While much of the financial community's attention is riveted on Greece's debt crisis, another economic drama is playing out in China that could have a far great impact on the global economy.
China's stock markets have been falling rapidly for nearly a month, and by last week had dropped about 30 percent from its highs in mid-June. The plunge has erased $2.8 trillion in market value, or roughly 10 times the size of Greece's gross domestic product.
Chinese regulators have responded by halting initial public offerings, while hundreds of companies listed on the Shanghai and Shenzhen exchanges have asked that trading in their shares be suspended. That helped bring stocks in China out of their dive on Monday.
Yet many analysts, in China and abroad, are wondering where all this volatility might lead.
"If the government does not step in at this point, the panic sentiment will continue to spread and the stock plunge will deepen," Lu Ting, chief economist at Huatai Securities, told the state-run People's Daily on Monday. "It will risk a spillover to the banking sector, as many funds that flew into the stock market are from trust products sold by the banks."
According to the international financial data firm IG, state-owned newspapers in the People's Republic "have used their strongest language yet, telling people 'not to lose their minds' and 'not to bury themselves in horror and anxiety'. [Our] positive measures will take time to produce results."
That has prompted concerns that the deceleration is too sharp. China's economic growth for the first three months of the year was the slowest in six years. There's also been anecdotal evidence that China's rate of "invisible unemployment" -- that is, a reduction in working hours and worker compensation -- is on the rise.
The slowdown is having a spillover effect on China's capital markets, which the government has nurtured as a way to smooth that transition and encourage personal consumption.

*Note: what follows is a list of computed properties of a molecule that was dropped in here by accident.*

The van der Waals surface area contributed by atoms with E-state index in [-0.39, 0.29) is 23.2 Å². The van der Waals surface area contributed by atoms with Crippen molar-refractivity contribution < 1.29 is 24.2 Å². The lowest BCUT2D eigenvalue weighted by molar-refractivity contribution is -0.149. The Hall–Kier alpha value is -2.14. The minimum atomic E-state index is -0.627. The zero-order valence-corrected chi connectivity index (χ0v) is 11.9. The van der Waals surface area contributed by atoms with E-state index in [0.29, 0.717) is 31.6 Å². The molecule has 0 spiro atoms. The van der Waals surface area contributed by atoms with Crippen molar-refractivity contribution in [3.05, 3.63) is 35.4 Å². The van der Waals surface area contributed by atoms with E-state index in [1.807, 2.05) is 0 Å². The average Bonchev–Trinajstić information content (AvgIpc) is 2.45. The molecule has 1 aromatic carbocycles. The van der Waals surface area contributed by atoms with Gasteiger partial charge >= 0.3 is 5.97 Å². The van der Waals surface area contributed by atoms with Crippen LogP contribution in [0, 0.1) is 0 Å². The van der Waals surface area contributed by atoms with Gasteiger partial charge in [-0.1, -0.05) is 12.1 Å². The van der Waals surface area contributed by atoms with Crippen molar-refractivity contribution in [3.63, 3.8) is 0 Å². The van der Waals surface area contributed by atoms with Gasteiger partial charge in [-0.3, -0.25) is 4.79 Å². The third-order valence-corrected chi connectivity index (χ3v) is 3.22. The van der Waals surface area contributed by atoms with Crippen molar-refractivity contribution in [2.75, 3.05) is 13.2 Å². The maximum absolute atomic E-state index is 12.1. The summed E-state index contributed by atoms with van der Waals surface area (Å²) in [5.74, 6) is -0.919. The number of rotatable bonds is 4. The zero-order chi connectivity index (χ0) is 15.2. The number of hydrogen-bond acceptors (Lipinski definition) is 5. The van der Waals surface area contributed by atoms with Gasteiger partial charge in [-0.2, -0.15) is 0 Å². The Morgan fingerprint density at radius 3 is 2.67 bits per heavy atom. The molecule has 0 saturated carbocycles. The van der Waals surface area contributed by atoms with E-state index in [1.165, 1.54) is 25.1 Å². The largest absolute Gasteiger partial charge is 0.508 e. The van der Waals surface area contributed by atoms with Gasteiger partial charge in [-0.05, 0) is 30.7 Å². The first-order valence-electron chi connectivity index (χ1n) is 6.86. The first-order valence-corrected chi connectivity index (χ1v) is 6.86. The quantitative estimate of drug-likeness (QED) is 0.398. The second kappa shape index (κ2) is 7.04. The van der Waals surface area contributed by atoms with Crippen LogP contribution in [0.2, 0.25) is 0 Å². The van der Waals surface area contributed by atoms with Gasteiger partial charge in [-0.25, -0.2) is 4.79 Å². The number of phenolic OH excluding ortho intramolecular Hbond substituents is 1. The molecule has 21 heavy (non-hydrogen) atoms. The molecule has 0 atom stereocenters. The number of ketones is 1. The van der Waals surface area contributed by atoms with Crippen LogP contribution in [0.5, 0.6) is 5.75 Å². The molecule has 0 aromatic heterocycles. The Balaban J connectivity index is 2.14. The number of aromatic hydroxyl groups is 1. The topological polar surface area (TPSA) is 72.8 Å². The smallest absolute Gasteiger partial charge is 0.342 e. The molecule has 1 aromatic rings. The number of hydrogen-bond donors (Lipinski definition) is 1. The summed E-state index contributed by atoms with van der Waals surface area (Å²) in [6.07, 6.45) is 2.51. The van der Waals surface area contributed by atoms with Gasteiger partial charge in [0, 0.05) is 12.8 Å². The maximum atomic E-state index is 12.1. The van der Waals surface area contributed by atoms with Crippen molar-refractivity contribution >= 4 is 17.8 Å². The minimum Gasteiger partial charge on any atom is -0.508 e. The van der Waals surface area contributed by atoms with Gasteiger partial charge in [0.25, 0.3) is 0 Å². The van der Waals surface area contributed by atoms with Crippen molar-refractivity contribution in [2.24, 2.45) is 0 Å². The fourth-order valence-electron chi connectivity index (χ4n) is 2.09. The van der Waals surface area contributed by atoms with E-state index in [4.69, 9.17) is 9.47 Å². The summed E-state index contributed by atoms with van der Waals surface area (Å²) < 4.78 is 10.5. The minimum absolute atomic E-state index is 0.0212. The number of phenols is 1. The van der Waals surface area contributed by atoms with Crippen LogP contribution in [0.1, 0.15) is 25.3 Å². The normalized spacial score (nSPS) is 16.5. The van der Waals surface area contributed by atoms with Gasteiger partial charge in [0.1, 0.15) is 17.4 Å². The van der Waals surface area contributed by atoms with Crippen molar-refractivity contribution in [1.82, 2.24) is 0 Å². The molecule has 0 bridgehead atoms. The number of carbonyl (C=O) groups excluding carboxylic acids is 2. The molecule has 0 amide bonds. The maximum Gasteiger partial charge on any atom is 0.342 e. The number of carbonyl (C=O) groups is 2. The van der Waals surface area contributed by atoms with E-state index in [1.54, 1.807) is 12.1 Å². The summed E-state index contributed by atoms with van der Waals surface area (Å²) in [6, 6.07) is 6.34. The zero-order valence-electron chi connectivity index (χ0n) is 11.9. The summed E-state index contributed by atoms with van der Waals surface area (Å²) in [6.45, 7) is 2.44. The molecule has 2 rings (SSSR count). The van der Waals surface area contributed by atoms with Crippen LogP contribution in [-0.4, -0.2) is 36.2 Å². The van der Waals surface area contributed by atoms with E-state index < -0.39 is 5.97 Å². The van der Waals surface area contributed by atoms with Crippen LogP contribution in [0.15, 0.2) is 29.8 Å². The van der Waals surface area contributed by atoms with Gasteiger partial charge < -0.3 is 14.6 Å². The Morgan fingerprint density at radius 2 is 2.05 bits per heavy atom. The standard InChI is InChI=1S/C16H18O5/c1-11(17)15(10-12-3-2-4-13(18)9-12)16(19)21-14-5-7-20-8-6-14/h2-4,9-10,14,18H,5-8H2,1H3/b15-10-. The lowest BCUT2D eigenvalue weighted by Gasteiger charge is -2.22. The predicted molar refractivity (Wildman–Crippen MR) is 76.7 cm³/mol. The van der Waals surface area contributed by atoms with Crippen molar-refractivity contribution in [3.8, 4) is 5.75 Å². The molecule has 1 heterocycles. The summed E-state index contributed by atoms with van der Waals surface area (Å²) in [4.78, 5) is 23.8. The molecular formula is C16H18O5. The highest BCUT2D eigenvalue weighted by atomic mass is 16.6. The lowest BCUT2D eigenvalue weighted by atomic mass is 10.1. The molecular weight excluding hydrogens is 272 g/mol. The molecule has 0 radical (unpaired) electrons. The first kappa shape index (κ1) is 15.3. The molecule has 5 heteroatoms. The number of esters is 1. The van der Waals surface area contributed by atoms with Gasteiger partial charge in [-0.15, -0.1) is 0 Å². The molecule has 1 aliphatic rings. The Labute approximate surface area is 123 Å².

"These developments underscore the difficulties inherent in Beijing's financial reform agenda," Nicholas Consonery, an analyst with Eurasia Group, said in a client note. "No matter where prices go from here, the nearly 30 percent correction over the past three weeks is negative for the government's agenda to have equity markets emerge as a real financing mechanism for domestic firms and a bigger driver of household wealth."
Lei Mao, an assistant professor of finance at Britain's Warwick Business School, believes the Chinese government might be having trouble accepting the fact "that financial markets cannot be driven by policies and stock returns cannot be dictated by an authority. "
Meanwhile, some observers say it's time for the global economic community to shift its collective focus away from Europe.
"What happens in China will turn out to be far more consequential than any sting that Greece may deliver over the coming weeks or months,'' Frederic Neumann, co-head of Asian economic research at HSBC Holdings, said in an interview last week with Bloomberg News.
"As China's equity markets lose their roar, the risk is that demand more broadly on the Mainland could take a hit," he added. "That would knock out an essential engine of world demand over the past decade. As dramatic as events in Greece currently appear, however, ultimately, it's difficult to see these proving decisive for the world economy.''